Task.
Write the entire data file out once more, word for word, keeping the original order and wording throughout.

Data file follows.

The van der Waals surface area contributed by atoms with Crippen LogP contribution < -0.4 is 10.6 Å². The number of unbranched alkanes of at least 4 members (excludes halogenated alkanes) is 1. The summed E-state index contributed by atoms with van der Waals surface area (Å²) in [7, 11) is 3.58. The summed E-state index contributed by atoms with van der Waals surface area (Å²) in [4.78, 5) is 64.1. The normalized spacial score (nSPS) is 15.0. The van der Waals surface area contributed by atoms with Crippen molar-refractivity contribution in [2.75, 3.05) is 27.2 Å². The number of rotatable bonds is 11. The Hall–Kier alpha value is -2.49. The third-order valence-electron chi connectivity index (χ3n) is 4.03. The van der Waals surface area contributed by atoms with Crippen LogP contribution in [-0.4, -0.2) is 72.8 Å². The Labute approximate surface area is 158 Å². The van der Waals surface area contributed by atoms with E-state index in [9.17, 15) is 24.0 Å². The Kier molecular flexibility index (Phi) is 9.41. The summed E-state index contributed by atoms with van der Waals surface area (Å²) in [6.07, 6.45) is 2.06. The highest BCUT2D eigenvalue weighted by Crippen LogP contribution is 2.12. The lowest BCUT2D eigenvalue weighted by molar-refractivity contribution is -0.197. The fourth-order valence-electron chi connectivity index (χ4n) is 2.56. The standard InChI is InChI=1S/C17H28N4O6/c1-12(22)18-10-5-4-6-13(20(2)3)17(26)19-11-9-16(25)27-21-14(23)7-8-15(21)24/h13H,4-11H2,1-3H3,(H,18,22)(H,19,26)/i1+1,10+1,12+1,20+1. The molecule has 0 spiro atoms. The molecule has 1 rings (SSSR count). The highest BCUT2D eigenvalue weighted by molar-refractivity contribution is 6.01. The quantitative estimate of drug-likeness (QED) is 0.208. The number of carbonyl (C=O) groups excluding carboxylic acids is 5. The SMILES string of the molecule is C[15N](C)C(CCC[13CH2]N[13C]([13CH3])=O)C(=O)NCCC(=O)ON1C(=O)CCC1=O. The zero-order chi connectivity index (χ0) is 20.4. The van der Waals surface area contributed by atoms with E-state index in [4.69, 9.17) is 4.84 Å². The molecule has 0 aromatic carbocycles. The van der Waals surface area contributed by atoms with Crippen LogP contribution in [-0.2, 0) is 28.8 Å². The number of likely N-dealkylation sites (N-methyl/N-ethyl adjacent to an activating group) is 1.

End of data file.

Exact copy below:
The van der Waals surface area contributed by atoms with Crippen LogP contribution < -0.4 is 10.6 Å². The number of unbranched alkanes of at least 4 members (excludes halogenated alkanes) is 1. The summed E-state index contributed by atoms with van der Waals surface area (Å²) in [7, 11) is 3.58. The summed E-state index contributed by atoms with van der Waals surface area (Å²) in [4.78, 5) is 64.1. The normalized spacial score (nSPS) is 15.0. The van der Waals surface area contributed by atoms with Crippen molar-refractivity contribution in [2.75, 3.05) is 27.2 Å². The number of rotatable bonds is 11. The Hall–Kier alpha value is -2.49. The third-order valence-electron chi connectivity index (χ3n) is 4.03. The van der Waals surface area contributed by atoms with Crippen LogP contribution in [-0.4, -0.2) is 72.8 Å². The Labute approximate surface area is 158 Å². The van der Waals surface area contributed by atoms with E-state index in [9.17, 15) is 24.0 Å². The Kier molecular flexibility index (Phi) is 9.41. The summed E-state index contributed by atoms with van der Waals surface area (Å²) in [6.07, 6.45) is 2.06. The highest BCUT2D eigenvalue weighted by Crippen LogP contribution is 2.12. The lowest BCUT2D eigenvalue weighted by molar-refractivity contribution is -0.197. The fourth-order valence-electron chi connectivity index (χ4n) is 2.56. The standard InChI is InChI=1S/C17H28N4O6/c1-12(22)18-10-5-4-6-13(20(2)3)17(26)19-11-9-16(25)27-21-14(23)7-8-15(21)24/h13H,4-11H2,1-3H3,(H,18,22)(H,19,26)/i1+1,10+1,12+1,20+1. The molecule has 0 spiro atoms. The molecule has 1 rings (SSSR count). The highest BCUT2D eigenvalue weighted by molar-refractivity contribution is 6.01. The quantitative estimate of drug-likeness (QED) is 0.208. The number of carbonyl (C=O) groups excluding carboxylic acids is 5. The SMILES string of the molecule is C[15N](C)C(CCC[13CH2]N[13C]([13CH3])=O)C(=O)NCCC(=O)ON1C(=O)CCC1=O. The zero-order chi connectivity index (χ0) is 20.4. The van der Waals surface area contributed by atoms with E-state index in [4.69, 9.17) is 4.84 Å². The molecule has 0 aromatic carbocycles. The van der Waals surface area contributed by atoms with Crippen LogP contribution in [-0.2, 0) is 28.8 Å². The number of likely N-dealkylation sites (N-methyl/N-ethyl adjacent to an activating group) is 1.